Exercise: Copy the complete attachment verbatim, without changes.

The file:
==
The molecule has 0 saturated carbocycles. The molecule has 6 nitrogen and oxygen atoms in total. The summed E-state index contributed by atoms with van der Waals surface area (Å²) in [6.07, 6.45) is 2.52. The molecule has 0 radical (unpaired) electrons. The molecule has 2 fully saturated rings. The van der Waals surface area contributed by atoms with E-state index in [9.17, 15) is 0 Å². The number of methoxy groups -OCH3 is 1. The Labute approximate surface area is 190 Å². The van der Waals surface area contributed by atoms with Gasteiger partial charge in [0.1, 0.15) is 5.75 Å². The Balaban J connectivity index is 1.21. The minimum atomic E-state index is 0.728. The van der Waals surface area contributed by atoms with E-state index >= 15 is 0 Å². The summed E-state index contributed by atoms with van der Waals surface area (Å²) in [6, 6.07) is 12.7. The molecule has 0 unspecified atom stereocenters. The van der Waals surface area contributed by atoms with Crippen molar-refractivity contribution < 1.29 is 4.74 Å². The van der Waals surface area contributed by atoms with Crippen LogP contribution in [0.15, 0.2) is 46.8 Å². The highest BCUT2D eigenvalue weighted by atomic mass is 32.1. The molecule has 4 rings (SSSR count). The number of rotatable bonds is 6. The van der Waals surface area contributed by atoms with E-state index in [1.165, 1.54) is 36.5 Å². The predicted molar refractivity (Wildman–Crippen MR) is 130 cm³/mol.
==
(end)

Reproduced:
The molecule has 0 saturated carbocycles. The molecule has 6 nitrogen and oxygen atoms in total. The summed E-state index contributed by atoms with van der Waals surface area (Å²) in [6.07, 6.45) is 2.52. The molecule has 0 radical (unpaired) electrons. The molecule has 2 fully saturated rings. The van der Waals surface area contributed by atoms with E-state index in [9.17, 15) is 0 Å². The number of methoxy groups -OCH3 is 1. The Labute approximate surface area is 190 Å². The van der Waals surface area contributed by atoms with Gasteiger partial charge in [0.1, 0.15) is 5.75 Å². The Balaban J connectivity index is 1.21. The minimum atomic E-state index is 0.728. The van der Waals surface area contributed by atoms with E-state index >= 15 is 0 Å². The summed E-state index contributed by atoms with van der Waals surface area (Å²) in [6, 6.07) is 12.7. The molecule has 0 unspecified atom stereocenters. The van der Waals surface area contributed by atoms with Crippen molar-refractivity contribution < 1.29 is 4.74 Å². The van der Waals surface area contributed by atoms with Crippen LogP contribution in [0.15, 0.2) is 46.8 Å². The highest BCUT2D eigenvalue weighted by atomic mass is 32.1. The molecule has 4 rings (SSSR count). The number of rotatable bonds is 6. The van der Waals surface area contributed by atoms with E-state index in [1.165, 1.54) is 36.5 Å². The predicted molar refractivity (Wildman–Crippen MR) is 130 cm³/mol.